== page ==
Living a Life of Gratitude with Scott MacGregor

About This Episode

Is gratitude a key component of mental toughness? Scott MacGregor thinks so. He’s the Founder and CEO of Something New LLC and the author of “Standing O!” and “Standing O! Encore” which are collections of essays from athletes, CEOs, and entrepreneurs sharing the lessons they’ve learned from influential people in their lives.

On the new episode of Decision Point, we talked with Scott about how living a life of gratitude has helped him overcome adversity in life and in sales. The conversation may change your perspective on the power of gratitude – and not just gratitude for the good things. But also having gratitude for the hard things that shape us and make us stronger. Listen in to hear Scott’s story.

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Decision Point Episode #3: Living a Life of Gratitude with Scott MacGregor

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Episode Transcript

[00:00:00] Scott: [00:00:00] You know, I’ve always known that regardless of your situation, there are always probably thousands, if not millions of people that would trade with you in a nanosecond. So not living a life of gratitudes seems just like a horrible way to go through life.

[00:00:20] Brad: [00:00:20] Welcome to Decision Point a podcast about mental toughness and overcoming adversity in sales. I’m Brad Seaman.

[00:00:30] As we were developing the roadmap for the first season of the show, I’ll admit gratitude wasn’t something that jumped to the forefront of my mind as a key component of mental toughness. But I recently was reading a couple of books titled Standing O and Standing O Encore, which are collections of essays from athletes, CEOs, and entrepreneurs sharing their lessons that they’ve learned from influential people in their lives.

[00:00:53] The stories are curated by author Scott McGregor, who is the founder and CEO of Something New, a staffing and [00:01:00] recruiting company that is providing a new approach to sourcing talent. I reached out to Scott because I wanted to understand how living a life of gratitude has helped him overcome adversity in life.

[00:01:09] And in sales, my conversation with Scott really changed my perspective on the power of gratitude and not just gratitude for good things, but also having gratitude for hard things that shape us and make us stronger. Let’s listen in as Scott shares a story.

[00:01:26] I’ve got Scott McGregor here. I’m excited to have Scott on. Scott is an author of Standing O and Standing O Encore a Biograph short biographical stories on the gratitude of life lessons. He’s the founder of Something New, which has a unique spin on talent acquisition in talent search and placement. And his team has been the three time consecutive award winner of the American business award for innovation.

[00:01:54] And they have five of those total. He’s also heavily involved in the Look for [00:02:00] Good foundation. And he’s got another book that we may talk about here in the future, but that’s Scott’s background. He’s also got a 20 plus year, uh, sales and sales leadership experience in software technology and print. And so, Scott, I’m glad to have you on.

[00:02:17] Scott: [00:02:17] Brad, I appreciate it. I’ve been looking forward to it.

[00:02:22] Brad: [00:02:22] Scott, tell me a little bit about, tell me about the book. Tell me about Standing O. Tell me about the process that was going on when you decided to write it. And tell me about why you wrote the book.

[00:02:30] Scott: [00:02:30] So I’ll take a step back from there. So when I started Something New, a little over five years ago, probably the most important thing, other than disrupting an industry that I thought was fairly dysfunctional, was to create a company that was founded on giving back and to really make that the DNA of the company. So, uh, the company’s name is something new, uh, but our mission driven piece of our business is [00:03:00] called something good. Uh, so through something good, we do a whole bunch of different things to give back.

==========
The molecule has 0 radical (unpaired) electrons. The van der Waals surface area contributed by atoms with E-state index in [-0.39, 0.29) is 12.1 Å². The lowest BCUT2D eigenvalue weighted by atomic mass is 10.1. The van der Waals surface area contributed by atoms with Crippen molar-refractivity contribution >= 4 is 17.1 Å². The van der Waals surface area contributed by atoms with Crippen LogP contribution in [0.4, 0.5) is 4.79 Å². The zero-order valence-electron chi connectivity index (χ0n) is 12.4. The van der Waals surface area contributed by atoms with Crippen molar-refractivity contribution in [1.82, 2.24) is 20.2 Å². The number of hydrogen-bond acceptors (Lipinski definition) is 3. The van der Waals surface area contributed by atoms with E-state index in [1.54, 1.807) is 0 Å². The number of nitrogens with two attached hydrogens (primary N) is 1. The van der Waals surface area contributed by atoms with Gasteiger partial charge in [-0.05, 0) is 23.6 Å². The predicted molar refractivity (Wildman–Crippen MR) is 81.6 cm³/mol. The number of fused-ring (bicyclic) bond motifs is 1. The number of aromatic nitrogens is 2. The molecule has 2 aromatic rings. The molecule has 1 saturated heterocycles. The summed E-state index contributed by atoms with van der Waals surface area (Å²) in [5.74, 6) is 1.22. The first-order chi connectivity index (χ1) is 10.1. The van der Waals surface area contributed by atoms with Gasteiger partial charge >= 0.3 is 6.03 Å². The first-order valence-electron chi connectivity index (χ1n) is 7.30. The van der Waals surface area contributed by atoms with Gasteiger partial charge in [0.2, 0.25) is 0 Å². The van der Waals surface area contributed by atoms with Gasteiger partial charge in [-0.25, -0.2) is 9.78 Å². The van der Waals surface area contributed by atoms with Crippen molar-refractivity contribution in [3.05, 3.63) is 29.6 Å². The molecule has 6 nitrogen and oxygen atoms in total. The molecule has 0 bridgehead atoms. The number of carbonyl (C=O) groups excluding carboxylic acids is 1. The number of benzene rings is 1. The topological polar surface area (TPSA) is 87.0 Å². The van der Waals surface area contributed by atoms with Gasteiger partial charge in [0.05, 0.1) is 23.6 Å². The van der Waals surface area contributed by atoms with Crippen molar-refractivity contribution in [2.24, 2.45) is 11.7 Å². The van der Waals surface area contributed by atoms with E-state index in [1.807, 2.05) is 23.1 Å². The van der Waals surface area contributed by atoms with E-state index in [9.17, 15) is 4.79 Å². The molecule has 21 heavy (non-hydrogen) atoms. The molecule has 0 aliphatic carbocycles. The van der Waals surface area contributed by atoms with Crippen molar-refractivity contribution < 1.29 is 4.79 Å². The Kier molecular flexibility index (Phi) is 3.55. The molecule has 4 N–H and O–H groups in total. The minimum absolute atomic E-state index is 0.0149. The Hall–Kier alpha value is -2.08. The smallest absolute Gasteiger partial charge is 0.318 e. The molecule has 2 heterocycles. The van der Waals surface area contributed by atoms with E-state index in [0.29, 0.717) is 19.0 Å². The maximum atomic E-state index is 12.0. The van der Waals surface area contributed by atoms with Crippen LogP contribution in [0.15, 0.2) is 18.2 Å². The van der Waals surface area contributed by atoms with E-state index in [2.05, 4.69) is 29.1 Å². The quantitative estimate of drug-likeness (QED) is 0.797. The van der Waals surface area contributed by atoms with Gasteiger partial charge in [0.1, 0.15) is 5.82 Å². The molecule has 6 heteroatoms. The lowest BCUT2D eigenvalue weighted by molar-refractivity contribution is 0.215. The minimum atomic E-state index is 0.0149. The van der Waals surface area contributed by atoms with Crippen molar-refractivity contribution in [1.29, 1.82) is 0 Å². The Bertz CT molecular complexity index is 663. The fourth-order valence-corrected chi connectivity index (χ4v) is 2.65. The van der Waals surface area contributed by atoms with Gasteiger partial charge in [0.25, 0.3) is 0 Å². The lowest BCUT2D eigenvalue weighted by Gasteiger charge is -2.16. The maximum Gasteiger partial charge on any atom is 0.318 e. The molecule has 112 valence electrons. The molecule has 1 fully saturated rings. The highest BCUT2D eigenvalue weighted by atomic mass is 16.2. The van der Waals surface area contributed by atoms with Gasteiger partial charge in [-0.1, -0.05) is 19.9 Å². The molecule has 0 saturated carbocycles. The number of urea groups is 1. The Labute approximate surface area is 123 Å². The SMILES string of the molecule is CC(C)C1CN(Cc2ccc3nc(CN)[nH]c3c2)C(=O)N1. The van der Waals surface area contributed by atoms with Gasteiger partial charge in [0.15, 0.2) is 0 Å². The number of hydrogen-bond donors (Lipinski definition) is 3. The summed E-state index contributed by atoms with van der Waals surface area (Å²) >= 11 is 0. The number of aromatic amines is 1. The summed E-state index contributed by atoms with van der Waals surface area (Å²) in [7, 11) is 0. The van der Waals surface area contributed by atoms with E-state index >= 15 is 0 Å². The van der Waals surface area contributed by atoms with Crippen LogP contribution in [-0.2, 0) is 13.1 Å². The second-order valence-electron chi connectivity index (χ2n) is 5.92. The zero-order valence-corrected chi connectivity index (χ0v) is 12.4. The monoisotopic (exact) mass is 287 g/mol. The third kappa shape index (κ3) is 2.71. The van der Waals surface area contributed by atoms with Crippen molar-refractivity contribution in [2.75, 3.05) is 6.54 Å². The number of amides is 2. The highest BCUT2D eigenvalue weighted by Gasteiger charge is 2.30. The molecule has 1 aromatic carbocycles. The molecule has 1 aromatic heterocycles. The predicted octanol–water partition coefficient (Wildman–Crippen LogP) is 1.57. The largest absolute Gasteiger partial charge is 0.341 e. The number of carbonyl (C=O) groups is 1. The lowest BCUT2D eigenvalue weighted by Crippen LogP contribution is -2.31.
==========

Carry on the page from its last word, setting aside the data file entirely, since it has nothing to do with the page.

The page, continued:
[00:03:06] Uh, the books are probably the most prominent. Um, so I’ve been incredibly blessed throughout my life, uh, to have an incredible network, um, just amazing people. Um, and I thought one of the ways that I could share some of the things that I get to learn from them on a regular basis was to put, um, some books together, uh, and then give all the proceeds to charity.

[00:03:33] So we started, uh, with 52 authors. Mmm. Dick for meal wrote the foreword Tiki barber wrote the cover quote. And then the book is filled with 52 Olympians and military leaders and athletes and CEOs. Uh, it’s all about gratitude for life lessons learned. Mmm. And, you know, we were successful, uh, [00:04:00] giving I think two organizations elevate New York and keep on playing, uh, awareness that they needed, uh, and also funding through the sales of the books.

[00:04:11] Um, and then we repeated that process again with Standing O Encore.

[00:04:17]Brad: [00:04:17] Awesome. So you mentioned something a couple sentences back. When you started something for good, really wanting to have a, a principle of giving back. What made that important to you? Why was giving back something that was on your mind?

[00:04:32] Scott: [00:04:32] It’s just always been incredibly important to me.

[00:04:35] And I think I witnessed, uh, unfortunately too many companies either just pay lip service to it or do things because, you know, it looks good on a website or. Mmm. It just didn’t seem to be a core part of, of, um, most company’s DNA. Uh, but I did see some incredible examples of [00:05:00] companies that really, uh, we’re built on a model of giving back.

[00:05:04] And I thought that we could do the same. Um, so it was, it was important to me. It’s just not, I’m not looking to necessarily put additional zeroes. In my bank account or buy a bigger house or a newer car or anything like that. Um, you know, I think if you’re going to leave a legacy, that’s not a legacy. The legacy is really, you know, what you do for other people.

[00:05:31] Brad: [00:05:31] Well, since you said that, I’m going to ask you a question I’m sort of out of, out of turn here on my questions. How would you define success?